That time has passed, but it is still considered rude to clink beer glasses together
Medieval Hungarian Military History
Waves of cavalry were ebbing and flowing continually on the opposite side of the board, as the Byzantines returned to the fray to protect the flanks of their knights. This in turn started forcing the somewhat disorganised and uncoordinated Hungarians to fall back in the face of locally superior numbers, or risk being overrun piecemeal and in the process lose their hard-won tactical advantage.
The Komnenan knights no doubt breathed a sigh of paprika-infused relief through their visors as they worked up courage to charge the block of resolute and colourfully attired spearmen facing off against them. The battle would be one of frontal combat, at least for the next turn or so, which suited them down to the ground.
What's Going on Here Then?
The Hungarian army is pushing forward hard on both flanks, in places where the Byzantine force with it's reliance on a core of high quality, and points-intensive knights starts to peter out somewhat.
In particular the village on the Byzantine left looks ripe for an assault by the relatively-rare-in-theme Croat Medium Axemen, who should be able to drive off the enemy bowmen to take the urban area, and then threaten the flanks of the Byantine centre.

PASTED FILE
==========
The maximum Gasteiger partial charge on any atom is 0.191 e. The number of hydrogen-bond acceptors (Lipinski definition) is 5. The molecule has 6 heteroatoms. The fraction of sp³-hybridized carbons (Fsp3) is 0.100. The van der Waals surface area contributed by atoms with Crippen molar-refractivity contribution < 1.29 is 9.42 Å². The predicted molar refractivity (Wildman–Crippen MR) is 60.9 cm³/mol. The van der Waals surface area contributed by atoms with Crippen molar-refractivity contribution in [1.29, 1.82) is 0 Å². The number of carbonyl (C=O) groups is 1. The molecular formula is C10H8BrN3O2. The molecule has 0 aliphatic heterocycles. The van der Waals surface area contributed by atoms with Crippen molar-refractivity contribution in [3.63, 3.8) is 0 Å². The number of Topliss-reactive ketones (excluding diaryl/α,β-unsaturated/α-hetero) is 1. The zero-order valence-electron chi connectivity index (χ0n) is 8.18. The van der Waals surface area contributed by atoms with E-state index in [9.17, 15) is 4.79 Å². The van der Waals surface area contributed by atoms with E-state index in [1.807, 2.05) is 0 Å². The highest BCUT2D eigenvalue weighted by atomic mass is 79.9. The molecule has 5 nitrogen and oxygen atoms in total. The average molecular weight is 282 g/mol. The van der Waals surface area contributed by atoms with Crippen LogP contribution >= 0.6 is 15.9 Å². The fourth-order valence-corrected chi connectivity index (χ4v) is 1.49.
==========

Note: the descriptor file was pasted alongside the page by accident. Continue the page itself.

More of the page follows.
The centre is where the Hungarians are hanging back, tempting the Byzantine knights to come forward and expose their flanks even sooner to Hungarian forces on both wings
Trumpets sounded, mighty war drums beat aphoristically, and at last, with almost no preparation on either side to tip the balance away from a straight head on clash of empires, the battle lines of Budapest and Constantinople met in a cacophony of steel, horseflesh and men with sticks.
The fate of nations and empires would be decided here on this steppe today by the dice of the gods, and there was nothing left for either side to do but pray for victory and roll great dice!
Well... that didn't exactly succeed as planned, did it?